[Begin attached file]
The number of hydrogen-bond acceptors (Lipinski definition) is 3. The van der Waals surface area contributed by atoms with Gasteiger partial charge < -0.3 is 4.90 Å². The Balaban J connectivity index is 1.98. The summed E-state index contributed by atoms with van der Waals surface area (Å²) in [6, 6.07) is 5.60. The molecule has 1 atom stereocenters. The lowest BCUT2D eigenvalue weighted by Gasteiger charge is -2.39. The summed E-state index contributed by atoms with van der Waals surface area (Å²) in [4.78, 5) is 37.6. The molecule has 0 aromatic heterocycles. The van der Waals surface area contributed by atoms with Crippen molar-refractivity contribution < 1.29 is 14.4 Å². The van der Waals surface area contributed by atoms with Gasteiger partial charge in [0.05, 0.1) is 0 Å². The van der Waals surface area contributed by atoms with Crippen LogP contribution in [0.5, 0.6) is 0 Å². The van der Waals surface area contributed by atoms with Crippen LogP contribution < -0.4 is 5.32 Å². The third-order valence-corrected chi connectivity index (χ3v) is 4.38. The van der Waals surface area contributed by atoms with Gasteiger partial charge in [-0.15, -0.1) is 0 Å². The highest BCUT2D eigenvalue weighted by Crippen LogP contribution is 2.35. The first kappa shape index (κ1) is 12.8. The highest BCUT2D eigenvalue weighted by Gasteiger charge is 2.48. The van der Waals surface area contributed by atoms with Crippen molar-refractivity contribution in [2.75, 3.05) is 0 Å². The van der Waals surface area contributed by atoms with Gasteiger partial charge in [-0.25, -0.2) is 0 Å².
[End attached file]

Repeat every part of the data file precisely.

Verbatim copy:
The number of hydrogen-bond acceptors (Lipinski definition) is 3. The van der Waals surface area contributed by atoms with Gasteiger partial charge < -0.3 is 4.90 Å². The Balaban J connectivity index is 1.98. The summed E-state index contributed by atoms with van der Waals surface area (Å²) in [6, 6.07) is 5.60. The molecule has 1 atom stereocenters. The lowest BCUT2D eigenvalue weighted by Gasteiger charge is -2.39. The summed E-state index contributed by atoms with van der Waals surface area (Å²) in [4.78, 5) is 37.6. The molecule has 0 aromatic heterocycles. The van der Waals surface area contributed by atoms with Crippen molar-refractivity contribution < 1.29 is 14.4 Å². The van der Waals surface area contributed by atoms with Gasteiger partial charge in [0.05, 0.1) is 0 Å². The van der Waals surface area contributed by atoms with Crippen LogP contribution in [0.5, 0.6) is 0 Å². The van der Waals surface area contributed by atoms with Crippen LogP contribution < -0.4 is 5.32 Å². The third-order valence-corrected chi connectivity index (χ3v) is 4.38. The van der Waals surface area contributed by atoms with Gasteiger partial charge in [-0.15, -0.1) is 0 Å². The highest BCUT2D eigenvalue weighted by Crippen LogP contribution is 2.35. The first kappa shape index (κ1) is 12.8. The highest BCUT2D eigenvalue weighted by Gasteiger charge is 2.48. The van der Waals surface area contributed by atoms with Crippen molar-refractivity contribution in [2.75, 3.05) is 0 Å². The van der Waals surface area contributed by atoms with Gasteiger partial charge in [-0.25, -0.2) is 0 Å².